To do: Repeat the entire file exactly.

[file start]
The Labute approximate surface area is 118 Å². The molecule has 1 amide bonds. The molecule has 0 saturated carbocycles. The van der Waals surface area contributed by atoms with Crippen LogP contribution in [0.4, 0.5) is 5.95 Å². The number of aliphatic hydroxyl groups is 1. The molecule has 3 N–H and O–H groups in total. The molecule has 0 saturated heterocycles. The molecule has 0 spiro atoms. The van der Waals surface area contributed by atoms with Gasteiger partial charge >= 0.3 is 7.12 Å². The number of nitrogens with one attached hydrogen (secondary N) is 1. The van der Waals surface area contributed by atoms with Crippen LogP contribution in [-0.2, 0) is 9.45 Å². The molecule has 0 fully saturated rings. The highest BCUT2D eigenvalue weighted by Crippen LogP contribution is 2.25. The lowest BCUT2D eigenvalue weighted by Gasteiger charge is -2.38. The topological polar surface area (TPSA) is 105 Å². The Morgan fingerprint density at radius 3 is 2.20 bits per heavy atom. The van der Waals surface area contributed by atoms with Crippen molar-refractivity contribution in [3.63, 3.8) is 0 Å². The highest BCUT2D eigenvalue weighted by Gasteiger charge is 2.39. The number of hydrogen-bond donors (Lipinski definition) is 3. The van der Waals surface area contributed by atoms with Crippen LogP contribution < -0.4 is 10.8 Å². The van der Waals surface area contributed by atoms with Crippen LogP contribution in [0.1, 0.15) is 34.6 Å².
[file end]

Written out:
The Labute approximate surface area is 118 Å². The molecule has 1 amide bonds. The molecule has 0 saturated carbocycles. The van der Waals surface area contributed by atoms with Crippen LogP contribution in [0.4, 0.5) is 5.95 Å². The number of aliphatic hydroxyl groups is 1. The molecule has 3 N–H and O–H groups in total. The molecule has 0 saturated heterocycles. The molecule has 0 spiro atoms. The van der Waals surface area contributed by atoms with Gasteiger partial charge >= 0.3 is 7.12 Å². The number of nitrogens with one attached hydrogen (secondary N) is 1. The van der Waals surface area contributed by atoms with Crippen LogP contribution in [-0.2, 0) is 9.45 Å². The molecule has 0 fully saturated rings. The highest BCUT2D eigenvalue weighted by Crippen LogP contribution is 2.25. The lowest BCUT2D eigenvalue weighted by Gasteiger charge is -2.38. The topological polar surface area (TPSA) is 105 Å². The Morgan fingerprint density at radius 3 is 2.20 bits per heavy atom. The van der Waals surface area contributed by atoms with Crippen molar-refractivity contribution in [3.63, 3.8) is 0 Å². The highest BCUT2D eigenvalue weighted by Gasteiger charge is 2.39. The number of hydrogen-bond donors (Lipinski definition) is 3. The van der Waals surface area contributed by atoms with Crippen LogP contribution < -0.4 is 10.8 Å². The van der Waals surface area contributed by atoms with Crippen LogP contribution in [0.1, 0.15) is 34.6 Å².